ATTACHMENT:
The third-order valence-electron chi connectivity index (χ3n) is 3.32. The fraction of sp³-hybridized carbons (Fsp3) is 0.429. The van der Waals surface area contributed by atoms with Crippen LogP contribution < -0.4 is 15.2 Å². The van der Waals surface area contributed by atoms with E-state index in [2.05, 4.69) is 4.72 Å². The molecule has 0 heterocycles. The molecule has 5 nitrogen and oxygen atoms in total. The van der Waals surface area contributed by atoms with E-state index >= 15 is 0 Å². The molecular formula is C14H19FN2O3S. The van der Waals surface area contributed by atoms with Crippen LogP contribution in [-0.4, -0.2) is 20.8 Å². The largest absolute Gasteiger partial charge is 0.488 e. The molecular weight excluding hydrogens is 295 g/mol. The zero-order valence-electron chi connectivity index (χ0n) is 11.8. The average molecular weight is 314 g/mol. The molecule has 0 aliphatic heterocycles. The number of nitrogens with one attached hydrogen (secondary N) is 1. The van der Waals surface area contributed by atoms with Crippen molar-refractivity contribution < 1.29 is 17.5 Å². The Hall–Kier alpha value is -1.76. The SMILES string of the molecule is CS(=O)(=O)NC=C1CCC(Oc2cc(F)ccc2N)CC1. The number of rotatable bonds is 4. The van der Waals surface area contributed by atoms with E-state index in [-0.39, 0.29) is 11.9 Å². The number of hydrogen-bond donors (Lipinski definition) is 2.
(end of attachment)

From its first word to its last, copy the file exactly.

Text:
The third-order valence-electron chi connectivity index (χ3n) is 3.32. The fraction of sp³-hybridized carbons (Fsp3) is 0.429. The van der Waals surface area contributed by atoms with Crippen LogP contribution < -0.4 is 15.2 Å². The van der Waals surface area contributed by atoms with E-state index in [2.05, 4.69) is 4.72 Å². The molecule has 0 heterocycles. The molecule has 5 nitrogen and oxygen atoms in total. The van der Waals surface area contributed by atoms with E-state index >= 15 is 0 Å². The molecular formula is C14H19FN2O3S. The van der Waals surface area contributed by atoms with Crippen LogP contribution in [-0.4, -0.2) is 20.8 Å². The largest absolute Gasteiger partial charge is 0.488 e. The molecular weight excluding hydrogens is 295 g/mol. The zero-order valence-electron chi connectivity index (χ0n) is 11.8. The average molecular weight is 314 g/mol. The molecule has 0 aliphatic heterocycles. The number of nitrogens with one attached hydrogen (secondary N) is 1. The van der Waals surface area contributed by atoms with Crippen molar-refractivity contribution < 1.29 is 17.5 Å². The Hall–Kier alpha value is -1.76. The SMILES string of the molecule is CS(=O)(=O)NC=C1CCC(Oc2cc(F)ccc2N)CC1. The number of rotatable bonds is 4. The van der Waals surface area contributed by atoms with E-state index in [-0.39, 0.29) is 11.9 Å². The number of hydrogen-bond donors (Lipinski definition) is 2.